Jerry Hage”

About the book

Knowledge is more than information but instead the organizing of information into theories and practices that allow us to do things and accomplish goals. The first stage of knowledge creation depended upon creative scientists and entrepreneurs, but the second stage required research laboratories and teams. Now cooperation between organizations is necessary to solve individual, organizational, institutional, and global problems that face us today.

Individuals presently are raised in four kinds of social contexts: traditional, modern, post-modern, and anomic. These contexts explain partisan divides as well as the inability of some to succeed in society. Post-modern contexts produce individuals who are cognitively complex, creative, critical but have empathy towards others. The acceleration in knowledge creation is caused by not only the growth of more post-modern individuals who are creative but organizational innovation and innovative regions. Organizational structures that discourage radical innovations are contrasted with those that facilitate it. Similarly, the histories of three innovative regions–Silicon Valley, Kistra in Sweden, and Hsinchu in Taiwan—are contrasted with the failure of Rt. 128 near Boston.

During the second wave of knowledge creation, social structures were differentiated vertically. Now in the third wave, the differentiation process is horizontal. In the stratification system this means different capitalist classes and work logics rather than social classes with super salaries, thus increasing social inequality. In the study of organizations, this translates into missionary and self-management forms where post-modern individuals obtain meaningful work and ask for customized service. In the study of networks it means the rise of systemic coordinated networks replacing supply chains.

Given the growing inefficiencies of labor markets, product/service markets, and public markets (elections), systemic coordinated networks are proposed as a solution. Furthermore, we need a national corps of individuals with special skills in sectors with shortages who can then be assigned to work in disadvantaged areas. Pre-school, primary school, and secondary school need to be reinvented to facilitate more upward social mobility. Agriculture and industry also require radical new innovations. To build a new civil society, governments have to encourage participation in programs that help others.

Member Publication: Making platforms work: relationship labor and the management of publics

Please check out the recent publications by OOW members Benjamin Shestakofsky and Shreeharsh Kelkar. “Making Platforms Work: Relationship Labor and the Management of Publics.” Theory and Society, Online first.


How do digital platforms govern their users? Existing studies, with their focus on impersonal and procedural modes of governance, have largely neglected to examine the human labor through which platform companies attempt to elicit the consent of their users. This study describes the relationship labor that is systematically excised from many platforms’ accounts of what they do and missing from much of the scholarship on platform governance. Relationship labor is carried out by agents of platform companies who engage in interpersonal communications with a platform’s users in an effort to align diverse users’ activities and preferences with the company’s interests. The authors draw on ethnographic research conducted at AllDone (a for-profit startup that built an online market for local services) and edX (a non-profit startup that partnered with institutions to offer Massive Open Online Courses). The findings leverage variation in organizational contexts to elaborate the common practices and divergent strategies of relationship labor deployed by each platform. Both platforms relied on relationship workers to engage in account management practices aimed at addressing the particular concerns of individual users through interpersonal communications. Relationship workers in each setting also engaged in community management practices that facilitated contact and collaboration among users in pursuit of shared goals. However, our findings show that the relative frequency of relationship workers’ use of account management and community management practices varies with organizational conditions. This difference in strategies also corresponded to different ways of valuing relationship workers and incorporating them into organizational processes. The article demonstrates how variation in organizational context accounts for divergent strategies for governing user participation in digital platforms and for the particular processes through which governance is accomplished and contested.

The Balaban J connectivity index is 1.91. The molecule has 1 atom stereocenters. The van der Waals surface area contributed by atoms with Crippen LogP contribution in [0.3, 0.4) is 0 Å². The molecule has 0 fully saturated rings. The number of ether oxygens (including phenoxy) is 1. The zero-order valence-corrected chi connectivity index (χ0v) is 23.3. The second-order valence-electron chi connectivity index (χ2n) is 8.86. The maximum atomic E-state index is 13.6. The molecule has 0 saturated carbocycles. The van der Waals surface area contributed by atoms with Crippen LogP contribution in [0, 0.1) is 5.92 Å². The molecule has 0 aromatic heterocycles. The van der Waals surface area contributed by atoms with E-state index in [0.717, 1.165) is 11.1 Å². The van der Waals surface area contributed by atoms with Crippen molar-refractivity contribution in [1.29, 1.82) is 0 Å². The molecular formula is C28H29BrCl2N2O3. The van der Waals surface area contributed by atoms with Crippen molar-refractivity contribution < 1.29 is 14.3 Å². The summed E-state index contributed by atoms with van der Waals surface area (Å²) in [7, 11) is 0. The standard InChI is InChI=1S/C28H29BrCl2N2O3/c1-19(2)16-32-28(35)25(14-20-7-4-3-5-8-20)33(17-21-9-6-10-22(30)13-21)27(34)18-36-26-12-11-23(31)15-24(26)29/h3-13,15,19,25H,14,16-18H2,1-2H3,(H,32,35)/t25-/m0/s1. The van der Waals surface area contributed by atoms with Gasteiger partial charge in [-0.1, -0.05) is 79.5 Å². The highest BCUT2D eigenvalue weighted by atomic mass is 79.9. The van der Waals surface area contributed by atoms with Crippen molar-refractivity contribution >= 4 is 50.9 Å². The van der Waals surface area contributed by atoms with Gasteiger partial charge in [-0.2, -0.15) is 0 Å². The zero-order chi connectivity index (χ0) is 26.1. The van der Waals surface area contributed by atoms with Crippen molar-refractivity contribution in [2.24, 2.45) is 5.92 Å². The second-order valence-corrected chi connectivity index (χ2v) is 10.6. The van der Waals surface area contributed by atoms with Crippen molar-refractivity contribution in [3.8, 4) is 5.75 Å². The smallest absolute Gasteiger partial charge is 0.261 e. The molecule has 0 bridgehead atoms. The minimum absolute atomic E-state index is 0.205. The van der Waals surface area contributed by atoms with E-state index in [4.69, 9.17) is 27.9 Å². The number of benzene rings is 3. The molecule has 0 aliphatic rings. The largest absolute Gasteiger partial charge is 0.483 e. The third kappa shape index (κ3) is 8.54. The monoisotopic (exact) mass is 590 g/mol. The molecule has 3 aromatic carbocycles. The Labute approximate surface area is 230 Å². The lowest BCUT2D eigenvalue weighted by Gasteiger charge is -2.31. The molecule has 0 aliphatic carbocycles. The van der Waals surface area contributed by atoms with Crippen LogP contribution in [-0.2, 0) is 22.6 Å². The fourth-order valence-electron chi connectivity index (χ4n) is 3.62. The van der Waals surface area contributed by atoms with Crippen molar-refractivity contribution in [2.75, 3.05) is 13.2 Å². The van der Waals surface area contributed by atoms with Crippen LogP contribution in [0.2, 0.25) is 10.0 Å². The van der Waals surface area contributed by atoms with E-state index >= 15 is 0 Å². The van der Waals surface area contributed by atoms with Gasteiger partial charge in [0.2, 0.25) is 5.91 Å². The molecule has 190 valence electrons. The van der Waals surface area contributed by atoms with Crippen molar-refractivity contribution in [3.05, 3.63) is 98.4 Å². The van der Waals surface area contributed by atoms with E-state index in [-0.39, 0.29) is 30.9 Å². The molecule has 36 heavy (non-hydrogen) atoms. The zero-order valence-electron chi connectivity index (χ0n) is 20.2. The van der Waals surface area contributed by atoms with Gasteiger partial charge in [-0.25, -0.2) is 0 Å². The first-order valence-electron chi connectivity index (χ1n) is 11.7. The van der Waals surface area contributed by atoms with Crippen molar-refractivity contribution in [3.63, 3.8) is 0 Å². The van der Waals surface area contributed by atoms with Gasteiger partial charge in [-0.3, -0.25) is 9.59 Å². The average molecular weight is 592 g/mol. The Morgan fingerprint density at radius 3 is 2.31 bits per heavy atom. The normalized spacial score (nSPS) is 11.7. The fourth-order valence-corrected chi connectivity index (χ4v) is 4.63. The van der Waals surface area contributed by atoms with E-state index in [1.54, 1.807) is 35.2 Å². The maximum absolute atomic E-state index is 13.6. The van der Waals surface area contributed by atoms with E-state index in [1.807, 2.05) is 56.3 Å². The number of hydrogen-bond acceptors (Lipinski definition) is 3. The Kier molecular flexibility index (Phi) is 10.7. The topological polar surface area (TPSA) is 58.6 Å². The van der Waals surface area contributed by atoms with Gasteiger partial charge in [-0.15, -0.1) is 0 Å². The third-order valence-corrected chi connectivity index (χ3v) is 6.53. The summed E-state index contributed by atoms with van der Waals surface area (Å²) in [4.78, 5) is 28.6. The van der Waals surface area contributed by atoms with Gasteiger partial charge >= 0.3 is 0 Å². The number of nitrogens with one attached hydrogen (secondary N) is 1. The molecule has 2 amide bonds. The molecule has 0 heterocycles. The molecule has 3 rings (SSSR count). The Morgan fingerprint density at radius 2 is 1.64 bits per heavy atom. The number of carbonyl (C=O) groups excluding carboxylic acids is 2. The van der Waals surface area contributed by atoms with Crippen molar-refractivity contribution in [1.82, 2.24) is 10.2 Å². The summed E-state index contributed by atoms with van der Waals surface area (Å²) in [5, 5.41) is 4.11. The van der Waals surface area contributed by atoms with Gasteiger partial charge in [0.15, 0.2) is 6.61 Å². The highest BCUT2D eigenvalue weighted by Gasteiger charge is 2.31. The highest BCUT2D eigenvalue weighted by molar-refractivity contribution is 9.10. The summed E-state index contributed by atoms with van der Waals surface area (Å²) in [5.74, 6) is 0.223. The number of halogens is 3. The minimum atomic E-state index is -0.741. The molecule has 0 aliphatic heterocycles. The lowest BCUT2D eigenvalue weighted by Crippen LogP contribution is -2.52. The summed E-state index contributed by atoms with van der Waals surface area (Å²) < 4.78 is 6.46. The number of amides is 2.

Member Publication: “Be a Gutsy Girl!”: Essentialism in Success-at-Work Books for Women

Please check out the recent publications by OOW members Patti Giuffre and Gretchen R. Webber. 2020. “‘Be a Gutsy Girl!’: Essentialism in Success-at-Work Books for Women.” Gender Issues, Online First.


This article examines how essentialism is depicted in recent popular press “success-at-work” books that are marketed for women. Our qualitative content analysis of fourteen advice books published from 2013 to 2018 identifies the subtle, yet powerful, messages about how men and women supposedly “are” and the depictions of men and women at work. We find a persistent tension in the advice that relies on two types of essentialism in this success discourse: (1) women are deficient, and, simultaneously, (2) women have unique strengths. We argue that these contradictory depictions of essentialism are embedded in the organizational logic of workplaces and bolster gendered ideal worker norms in the new economy. We discuss the implications of these conflicting representations and speculate about their impact and consequences for eradicating gender inequality at work.

Member Publication: The U.S. African-American Population Experienced a COVID-19 Double Disadvantage: Unemployment and Illness

Please check out the recent publications by OOW member Teresa A. Sullivan. 2020.  “The U.S. African-American Population Experienced a COVID-19 Double Disadvantage: Unemployment and Illness.”  Pp. 49-58 in Glenn Muschert, Kristen Budd, Michelle Christian, David Lane, and Jason Smith, eds. Social Problems in the Age of COVID-19: Volume 1 – U.S. Perspectives. Bristol: Bristol University Press